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Part-time working women’s access to other types of flexible working-time arrangements across Europe

Chung, Heejung (2019) Part-time working women’s access to other types of flexible working-time arrangements across Europe. In: Nicolaisen,, Heidi and Kavli, Hanne C and Jensen, Ragnhild Steen, eds. Dualisation of Part-Time Work The Development of Labour Market Insiders and Outsiders. Research in Comparative & Global Social Policy . Policy Press, Bristol, pp. 109-132. ISBN 978-1-4473-4860-3. (The full text of this publication is not currently available from this repository. You may be able to access a copy if URLs are provided)

The full text of this publication is not currently available from this repository. You may be able to access a copy if URLs are provided. (Contact us about this Publication)
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Abstract

This chapter examines part-time working women’s access to flexitime, that is the worker’s control over their schedules such as starting and ending times, and time off work (a couple of hours during their working day) to tend to personal issues. It further examines whether this relative access varies across countries. The analysis of data from 30 European countries show that at the European average, part-time workers are more likely to get access to flexitime – showing evidence of a complimentary effect, and are as likely to get access to time off work for personal reasons as full time workers. There was a significant cross-national variance in part-time worker’s relative access to flexitime compared to that of full-time workers. Countries where part-time work is more prevalent, where strong centralied unions exist, and family policies are generous were where women generally had better access to flexitime. However, this was especially the case for full-time working women, decreasing the gap between full-time and part-time working women.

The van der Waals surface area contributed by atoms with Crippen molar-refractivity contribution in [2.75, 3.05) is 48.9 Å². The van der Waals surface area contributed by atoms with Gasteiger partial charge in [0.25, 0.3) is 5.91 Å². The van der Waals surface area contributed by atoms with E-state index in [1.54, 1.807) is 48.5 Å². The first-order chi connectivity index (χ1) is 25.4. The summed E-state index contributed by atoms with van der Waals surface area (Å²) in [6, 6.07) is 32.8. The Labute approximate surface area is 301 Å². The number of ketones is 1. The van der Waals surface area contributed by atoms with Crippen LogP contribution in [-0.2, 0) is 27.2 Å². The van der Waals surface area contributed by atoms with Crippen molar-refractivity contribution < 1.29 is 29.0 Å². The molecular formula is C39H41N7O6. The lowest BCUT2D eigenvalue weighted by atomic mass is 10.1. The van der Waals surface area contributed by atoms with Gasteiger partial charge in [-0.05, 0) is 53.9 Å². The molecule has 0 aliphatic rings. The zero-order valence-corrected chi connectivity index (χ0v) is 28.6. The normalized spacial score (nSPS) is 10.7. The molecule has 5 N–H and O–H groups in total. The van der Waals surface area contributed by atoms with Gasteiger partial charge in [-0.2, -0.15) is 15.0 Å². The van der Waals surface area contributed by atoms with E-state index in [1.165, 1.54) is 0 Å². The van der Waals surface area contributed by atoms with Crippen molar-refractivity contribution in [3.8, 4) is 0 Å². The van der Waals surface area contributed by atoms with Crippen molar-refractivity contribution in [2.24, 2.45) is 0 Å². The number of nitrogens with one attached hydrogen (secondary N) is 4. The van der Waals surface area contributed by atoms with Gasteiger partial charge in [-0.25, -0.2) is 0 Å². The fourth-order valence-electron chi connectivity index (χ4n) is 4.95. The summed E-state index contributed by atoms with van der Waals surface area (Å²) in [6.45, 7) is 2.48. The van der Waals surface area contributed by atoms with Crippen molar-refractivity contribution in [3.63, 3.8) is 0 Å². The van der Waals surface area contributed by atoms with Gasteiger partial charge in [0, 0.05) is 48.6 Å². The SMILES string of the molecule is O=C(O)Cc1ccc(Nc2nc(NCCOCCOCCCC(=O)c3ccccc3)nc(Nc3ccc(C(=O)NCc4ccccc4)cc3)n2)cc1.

Item Type: Book section
Uncontrolled keywords: part-time, flexible working time arrangement, access, women, Europe, inequality, dualization
Subjects: H Social Sciences > HD Industries. Land use. Labor
H Social Sciences > HM Sociology
Divisions: Faculties > Social Sciences > School of Social Policy Sociology and Social Research
Depositing User: Heejung Chung
Date Deposited: 24 Jul 2019 10:32 UTC
Last Modified: 25 Jul 2019 11:24 UTC
Resource URI: https://kar.kent.ac.uk/id/eprint/75529 (The current URI for this page, for reference purposes)
Chung, Heejung: https://orcid.org/0000-0002-6422-6119
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